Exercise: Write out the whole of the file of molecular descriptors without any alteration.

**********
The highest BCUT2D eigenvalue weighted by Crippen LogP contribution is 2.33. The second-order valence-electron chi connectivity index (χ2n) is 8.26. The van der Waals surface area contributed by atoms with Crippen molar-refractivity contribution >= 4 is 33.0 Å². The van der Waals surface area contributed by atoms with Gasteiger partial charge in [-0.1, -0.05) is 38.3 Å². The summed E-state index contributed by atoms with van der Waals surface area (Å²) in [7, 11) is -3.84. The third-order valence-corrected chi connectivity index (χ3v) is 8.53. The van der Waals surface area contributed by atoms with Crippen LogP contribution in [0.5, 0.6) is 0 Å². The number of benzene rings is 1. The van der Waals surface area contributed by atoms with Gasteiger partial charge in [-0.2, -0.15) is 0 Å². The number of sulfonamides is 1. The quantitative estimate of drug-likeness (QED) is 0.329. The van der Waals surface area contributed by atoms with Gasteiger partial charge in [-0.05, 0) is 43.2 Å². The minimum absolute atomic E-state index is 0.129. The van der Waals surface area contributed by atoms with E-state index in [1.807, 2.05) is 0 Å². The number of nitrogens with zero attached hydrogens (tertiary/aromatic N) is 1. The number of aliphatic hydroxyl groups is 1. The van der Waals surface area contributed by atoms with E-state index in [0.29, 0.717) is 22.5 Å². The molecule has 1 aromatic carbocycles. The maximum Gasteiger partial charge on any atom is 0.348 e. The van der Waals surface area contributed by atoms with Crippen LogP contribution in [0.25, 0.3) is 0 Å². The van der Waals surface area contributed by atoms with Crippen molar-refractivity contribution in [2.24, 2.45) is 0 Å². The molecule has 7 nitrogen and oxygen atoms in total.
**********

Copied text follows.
The highest BCUT2D eigenvalue weighted by Crippen LogP contribution is 2.33. The second-order valence-electron chi connectivity index (χ2n) is 8.26. The van der Waals surface area contributed by atoms with Crippen molar-refractivity contribution >= 4 is 33.0 Å². The van der Waals surface area contributed by atoms with Gasteiger partial charge in [-0.1, -0.05) is 38.3 Å². The summed E-state index contributed by atoms with van der Waals surface area (Å²) in [7, 11) is -3.84. The third-order valence-corrected chi connectivity index (χ3v) is 8.53. The van der Waals surface area contributed by atoms with Crippen LogP contribution in [0.5, 0.6) is 0 Å². The number of benzene rings is 1. The van der Waals surface area contributed by atoms with Gasteiger partial charge in [-0.2, -0.15) is 0 Å². The number of sulfonamides is 1. The quantitative estimate of drug-likeness (QED) is 0.329. The van der Waals surface area contributed by atoms with Gasteiger partial charge in [-0.05, 0) is 43.2 Å². The minimum absolute atomic E-state index is 0.129. The van der Waals surface area contributed by atoms with E-state index in [1.807, 2.05) is 0 Å². The number of nitrogens with zero attached hydrogens (tertiary/aromatic N) is 1. The number of aliphatic hydroxyl groups is 1. The van der Waals surface area contributed by atoms with E-state index in [0.29, 0.717) is 22.5 Å². The molecule has 1 aromatic carbocycles. The maximum Gasteiger partial charge on any atom is 0.348 e. The van der Waals surface area contributed by atoms with Crippen LogP contribution in [0.25, 0.3) is 0 Å². The van der Waals surface area contributed by atoms with Crippen molar-refractivity contribution in [2.24, 2.45) is 0 Å². The molecule has 7 nitrogen and oxygen atoms in total.